An efficient administrator and general

Hemu was a highly efficient civil administrator and possessed much more intelligence than the average administrators of the martial races. He was also a military genius and wielded the sword better than the Rajputs and Turks. Far sighted in his strategic plans, keen-eyed and quick in his tactical decisions, cool in holding his strength in reserve and fearless of danger in encouraging his troops by his personal example, he fought 22 battles on behalf of his master and was victorious in all of them. Among those defeated by Hemu was Ibrahim Sur who after being driven out of Delhi and Agra by Sikandar Sur challenged Adil Shah who sent Hemu to face him. Hemu defeated him twice; once near Kalpi and again near Khanua and compelled Ibrahim Sur to seek refuge in the fort of Bayana which was also besieged by Hemu. But as Muhammad Sur of Bengal marched against Adil Shah, Hemu was recalled to face the former. Hemu defeated Muhammad Sur at Chhapparghatta twenty miles from Kalpi and Muhammad Sur fled. Others defeated by Hemu include chiefs like Taj Kararani and Rukn Khan Nuhani.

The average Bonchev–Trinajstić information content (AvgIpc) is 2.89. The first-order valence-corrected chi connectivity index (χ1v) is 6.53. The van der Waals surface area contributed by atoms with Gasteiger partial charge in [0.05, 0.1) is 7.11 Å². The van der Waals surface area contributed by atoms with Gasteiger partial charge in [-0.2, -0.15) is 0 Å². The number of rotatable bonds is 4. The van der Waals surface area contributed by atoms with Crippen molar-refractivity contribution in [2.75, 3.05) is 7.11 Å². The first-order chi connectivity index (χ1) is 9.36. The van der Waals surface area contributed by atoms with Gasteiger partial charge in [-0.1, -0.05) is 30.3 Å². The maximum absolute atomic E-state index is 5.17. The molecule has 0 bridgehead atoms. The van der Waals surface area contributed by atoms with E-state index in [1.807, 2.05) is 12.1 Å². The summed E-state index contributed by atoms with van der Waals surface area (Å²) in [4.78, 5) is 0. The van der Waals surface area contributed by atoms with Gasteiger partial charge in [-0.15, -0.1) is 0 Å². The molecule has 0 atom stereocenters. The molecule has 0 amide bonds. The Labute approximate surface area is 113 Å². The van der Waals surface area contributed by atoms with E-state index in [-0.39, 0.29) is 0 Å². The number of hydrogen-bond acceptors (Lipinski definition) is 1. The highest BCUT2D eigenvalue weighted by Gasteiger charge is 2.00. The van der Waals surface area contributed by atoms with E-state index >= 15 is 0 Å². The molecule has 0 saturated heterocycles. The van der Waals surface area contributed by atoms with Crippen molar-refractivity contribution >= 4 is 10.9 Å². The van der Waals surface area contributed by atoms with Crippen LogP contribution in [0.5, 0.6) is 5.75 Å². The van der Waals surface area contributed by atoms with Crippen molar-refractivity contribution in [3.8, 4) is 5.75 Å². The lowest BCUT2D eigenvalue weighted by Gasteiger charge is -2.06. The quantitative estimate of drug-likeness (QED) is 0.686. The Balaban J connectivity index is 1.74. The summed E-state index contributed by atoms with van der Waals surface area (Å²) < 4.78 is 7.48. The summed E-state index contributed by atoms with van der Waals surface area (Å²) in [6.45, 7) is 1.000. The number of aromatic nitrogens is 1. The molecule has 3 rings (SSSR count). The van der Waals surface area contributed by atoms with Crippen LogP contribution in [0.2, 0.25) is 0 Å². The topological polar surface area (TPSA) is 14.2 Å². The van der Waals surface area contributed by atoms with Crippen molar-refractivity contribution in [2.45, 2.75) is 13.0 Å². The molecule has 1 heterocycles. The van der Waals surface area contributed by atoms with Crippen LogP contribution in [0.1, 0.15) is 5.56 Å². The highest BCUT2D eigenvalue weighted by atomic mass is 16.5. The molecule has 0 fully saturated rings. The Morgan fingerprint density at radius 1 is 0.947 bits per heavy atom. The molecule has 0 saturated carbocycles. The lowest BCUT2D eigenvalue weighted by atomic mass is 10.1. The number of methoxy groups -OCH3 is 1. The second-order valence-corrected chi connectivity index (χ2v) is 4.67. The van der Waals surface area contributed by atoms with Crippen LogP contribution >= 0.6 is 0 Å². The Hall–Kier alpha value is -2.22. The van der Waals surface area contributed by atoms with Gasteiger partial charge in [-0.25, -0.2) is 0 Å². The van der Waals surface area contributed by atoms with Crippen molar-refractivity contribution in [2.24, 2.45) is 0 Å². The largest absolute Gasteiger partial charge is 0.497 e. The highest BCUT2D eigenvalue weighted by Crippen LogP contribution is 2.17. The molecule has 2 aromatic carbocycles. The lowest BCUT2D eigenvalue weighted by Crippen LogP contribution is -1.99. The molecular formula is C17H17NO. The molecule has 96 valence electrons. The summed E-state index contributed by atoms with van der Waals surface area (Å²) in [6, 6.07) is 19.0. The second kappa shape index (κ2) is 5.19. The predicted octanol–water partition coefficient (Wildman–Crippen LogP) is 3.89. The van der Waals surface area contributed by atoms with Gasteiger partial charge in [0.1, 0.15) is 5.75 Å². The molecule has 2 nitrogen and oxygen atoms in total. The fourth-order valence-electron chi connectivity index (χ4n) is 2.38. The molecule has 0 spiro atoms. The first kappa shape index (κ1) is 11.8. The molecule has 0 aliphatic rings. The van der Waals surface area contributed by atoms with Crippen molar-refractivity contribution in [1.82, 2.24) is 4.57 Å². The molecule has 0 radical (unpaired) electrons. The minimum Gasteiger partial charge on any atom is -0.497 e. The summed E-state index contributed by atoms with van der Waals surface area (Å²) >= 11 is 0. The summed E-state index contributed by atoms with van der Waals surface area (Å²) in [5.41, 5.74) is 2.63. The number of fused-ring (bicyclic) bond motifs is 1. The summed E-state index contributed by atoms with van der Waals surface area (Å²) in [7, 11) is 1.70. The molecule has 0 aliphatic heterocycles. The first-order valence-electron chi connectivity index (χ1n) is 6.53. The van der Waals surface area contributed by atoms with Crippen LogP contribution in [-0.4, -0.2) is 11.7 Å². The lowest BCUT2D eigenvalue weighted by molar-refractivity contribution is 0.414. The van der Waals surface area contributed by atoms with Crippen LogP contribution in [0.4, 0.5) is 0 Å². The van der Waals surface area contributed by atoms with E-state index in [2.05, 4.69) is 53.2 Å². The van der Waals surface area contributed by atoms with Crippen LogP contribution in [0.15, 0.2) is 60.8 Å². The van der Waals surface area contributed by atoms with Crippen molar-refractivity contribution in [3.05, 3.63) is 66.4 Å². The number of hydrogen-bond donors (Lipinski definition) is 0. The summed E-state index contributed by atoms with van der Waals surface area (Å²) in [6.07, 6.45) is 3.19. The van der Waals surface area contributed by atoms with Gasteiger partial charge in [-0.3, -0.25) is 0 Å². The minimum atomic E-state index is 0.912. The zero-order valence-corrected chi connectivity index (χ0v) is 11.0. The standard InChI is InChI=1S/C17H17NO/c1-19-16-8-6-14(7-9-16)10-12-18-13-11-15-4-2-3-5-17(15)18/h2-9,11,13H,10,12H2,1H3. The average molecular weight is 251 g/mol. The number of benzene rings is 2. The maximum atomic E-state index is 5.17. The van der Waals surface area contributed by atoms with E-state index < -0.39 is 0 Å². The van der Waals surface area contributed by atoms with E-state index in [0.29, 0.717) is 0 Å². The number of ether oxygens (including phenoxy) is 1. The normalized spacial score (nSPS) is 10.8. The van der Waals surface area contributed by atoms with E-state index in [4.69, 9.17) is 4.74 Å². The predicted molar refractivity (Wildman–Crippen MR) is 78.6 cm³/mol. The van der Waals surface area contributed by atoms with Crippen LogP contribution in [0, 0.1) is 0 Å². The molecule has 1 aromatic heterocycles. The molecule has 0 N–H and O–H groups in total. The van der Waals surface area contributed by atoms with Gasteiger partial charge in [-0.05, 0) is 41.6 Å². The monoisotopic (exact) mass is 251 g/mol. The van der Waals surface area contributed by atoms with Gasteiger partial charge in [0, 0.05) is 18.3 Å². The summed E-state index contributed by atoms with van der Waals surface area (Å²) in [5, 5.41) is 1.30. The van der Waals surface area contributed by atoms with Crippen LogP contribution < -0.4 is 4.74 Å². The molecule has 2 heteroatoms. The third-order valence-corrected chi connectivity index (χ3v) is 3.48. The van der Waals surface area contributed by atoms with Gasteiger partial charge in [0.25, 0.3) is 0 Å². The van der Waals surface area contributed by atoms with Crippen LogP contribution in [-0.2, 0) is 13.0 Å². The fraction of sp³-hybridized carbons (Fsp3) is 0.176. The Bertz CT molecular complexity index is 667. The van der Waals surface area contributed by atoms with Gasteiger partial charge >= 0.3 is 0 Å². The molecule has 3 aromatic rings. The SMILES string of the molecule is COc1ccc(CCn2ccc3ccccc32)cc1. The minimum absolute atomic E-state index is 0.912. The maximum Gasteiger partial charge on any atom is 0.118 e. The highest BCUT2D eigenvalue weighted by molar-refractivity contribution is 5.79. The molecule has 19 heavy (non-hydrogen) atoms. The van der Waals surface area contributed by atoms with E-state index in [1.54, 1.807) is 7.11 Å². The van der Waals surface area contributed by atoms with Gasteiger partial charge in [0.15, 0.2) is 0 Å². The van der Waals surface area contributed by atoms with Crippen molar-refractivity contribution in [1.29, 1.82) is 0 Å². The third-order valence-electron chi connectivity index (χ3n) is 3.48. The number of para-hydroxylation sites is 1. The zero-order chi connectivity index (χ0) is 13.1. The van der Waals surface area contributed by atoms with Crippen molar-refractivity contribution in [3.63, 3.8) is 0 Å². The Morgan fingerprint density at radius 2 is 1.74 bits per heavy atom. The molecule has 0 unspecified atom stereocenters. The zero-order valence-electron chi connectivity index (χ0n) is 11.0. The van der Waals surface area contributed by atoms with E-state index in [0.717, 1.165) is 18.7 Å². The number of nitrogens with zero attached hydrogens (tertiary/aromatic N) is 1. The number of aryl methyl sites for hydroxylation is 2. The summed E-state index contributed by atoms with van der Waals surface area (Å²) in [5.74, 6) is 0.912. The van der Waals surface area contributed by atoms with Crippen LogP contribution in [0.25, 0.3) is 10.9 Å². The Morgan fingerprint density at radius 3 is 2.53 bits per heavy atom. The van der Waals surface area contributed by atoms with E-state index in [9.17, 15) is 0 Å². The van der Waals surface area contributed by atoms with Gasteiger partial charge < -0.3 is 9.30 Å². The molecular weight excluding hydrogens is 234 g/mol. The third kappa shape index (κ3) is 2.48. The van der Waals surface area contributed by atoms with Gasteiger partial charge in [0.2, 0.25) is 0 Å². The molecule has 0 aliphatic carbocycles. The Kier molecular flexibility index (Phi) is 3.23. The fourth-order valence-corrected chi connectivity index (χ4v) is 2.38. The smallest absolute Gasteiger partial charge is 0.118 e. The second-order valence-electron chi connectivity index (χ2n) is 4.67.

Humayun returns back

The rivalry and hostility among the Afghans afforded Humayun who was living in exile a good opportunity to recover his throne. From Kabul he started his Indian expedition in November 1554 and occupied Lahore without any opposition in February 1555. He then marched towards Delhi and defeated the Afghans first at Dipalpur, then at Machiwara and finally at Sirhind and took possession of Delhi in July 1555. But in January 1556 Humayun died Akbar was formally proclaimed Padshah at Kalanaur. Tardi Beg was appointed governor of Delhi. Adil Shah sent Hemu to reconquer Delhi and retired to Chunar. Hemu advanced by way of Gwalior and Agra to old Delhi. Iskandar Khan Uzbeg, governor of Agra took fright and retired towards Delhi without fighting and losing about 3000 of his men during the retreat. Hemu occupied Agra with its treasure and equipment’s and proceeded towards Delhi. Tardi Beg Khan, governor of Delhi offered feeble resistance at Tughlaqabad five miles east of the Qutb Minar on 7th October 1556, but was defeated. He fled with Iskandar Khan towards Sarhind. Ali Quli Khan Shaibani, governor of Sambhal also abandoned his charge and joined the fugitive.

Hemu ascend the throne of Delhi